This biography was written by the 9th grade ‘B’ class of the Jules Ferry secondary school in Neuves-Maisons, in the Lorraine region of France. The students studied the archives provided by the Convoy 77 association, along with various testimonies and literary and artistic works concerning the Holocaust, and reflected on the importance of the duty to remember. They had the opportunity to meet David’s first cousin, Henri Rozenfarb, who provided them with a wealth of essential information and documents. The class was also able to find, with some sadness, David Holz’s name on the wall of names, along with this photograph of him and his sister, in the Children’s memorial area of the Shoah Memorial in Paris.
David was born on February 23, 1931 in Nancy, in the Meurthe-et-Moselle department in the east of France. The Holz family was an important family in the Jewish community. There are photos of them gathered around their grandparents, who were very devout. The grandfather sacrificed animals, always wearing a yarmulke, which is worn to remind the wearer that God was always above him. A spiritual leader, he also wore a beard and sidelocks. Special headwear was devoted to each religious or family event. Like many Jewish women, the grandmother covered her hair out of modesty and to avoid attracting attention. She ran a kosher restaurant on the rue des Ponts in Nancy.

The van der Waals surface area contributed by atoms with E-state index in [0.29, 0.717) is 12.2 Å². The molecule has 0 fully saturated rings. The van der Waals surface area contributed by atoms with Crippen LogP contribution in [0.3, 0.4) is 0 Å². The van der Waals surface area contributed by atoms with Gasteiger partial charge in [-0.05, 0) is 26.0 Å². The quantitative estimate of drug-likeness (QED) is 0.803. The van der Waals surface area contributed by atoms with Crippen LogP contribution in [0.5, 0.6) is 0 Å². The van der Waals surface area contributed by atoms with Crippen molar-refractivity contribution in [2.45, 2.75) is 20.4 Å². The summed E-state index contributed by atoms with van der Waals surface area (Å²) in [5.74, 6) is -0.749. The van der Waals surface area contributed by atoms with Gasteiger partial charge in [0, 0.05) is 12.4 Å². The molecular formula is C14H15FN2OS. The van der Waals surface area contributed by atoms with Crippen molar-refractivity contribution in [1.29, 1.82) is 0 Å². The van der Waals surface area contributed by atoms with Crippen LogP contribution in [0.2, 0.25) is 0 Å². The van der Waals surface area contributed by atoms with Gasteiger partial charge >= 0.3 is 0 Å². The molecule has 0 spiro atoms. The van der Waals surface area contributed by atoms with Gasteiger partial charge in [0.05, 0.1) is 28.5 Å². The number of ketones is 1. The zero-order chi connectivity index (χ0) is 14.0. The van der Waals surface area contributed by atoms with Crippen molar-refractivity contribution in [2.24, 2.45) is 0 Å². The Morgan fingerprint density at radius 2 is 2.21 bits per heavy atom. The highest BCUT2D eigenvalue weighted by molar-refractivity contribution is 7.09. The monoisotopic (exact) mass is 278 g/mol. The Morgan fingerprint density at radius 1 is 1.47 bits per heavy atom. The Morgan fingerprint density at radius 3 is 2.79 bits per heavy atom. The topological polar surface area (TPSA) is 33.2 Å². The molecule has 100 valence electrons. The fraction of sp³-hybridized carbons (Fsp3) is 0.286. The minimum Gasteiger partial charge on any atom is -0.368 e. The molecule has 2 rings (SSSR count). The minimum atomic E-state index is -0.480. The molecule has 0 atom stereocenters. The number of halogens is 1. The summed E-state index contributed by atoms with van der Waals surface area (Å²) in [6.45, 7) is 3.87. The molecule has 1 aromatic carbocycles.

David was the eldest child in his family. His parents, Moses and Blima, a couple of Polish origin, had five children after David: Myriam, Paul, Joseph, Jacques and Emmanuel. His mother used to tell him that in later life it would be up to him to protect his brothers and sister. Little did he know what was soon to happen to them or the responsibility that this would involve. The family lived on rue de La Salpêtrière, in an apartment that David loved very much. After school, he was able play with his neighbors in the courtyard of the building. He started his education at a school on rue des Fabriques. His academic performance was good and his parents were very proud of him. David certainly appears to have had a pleasant childhood with his family and friends.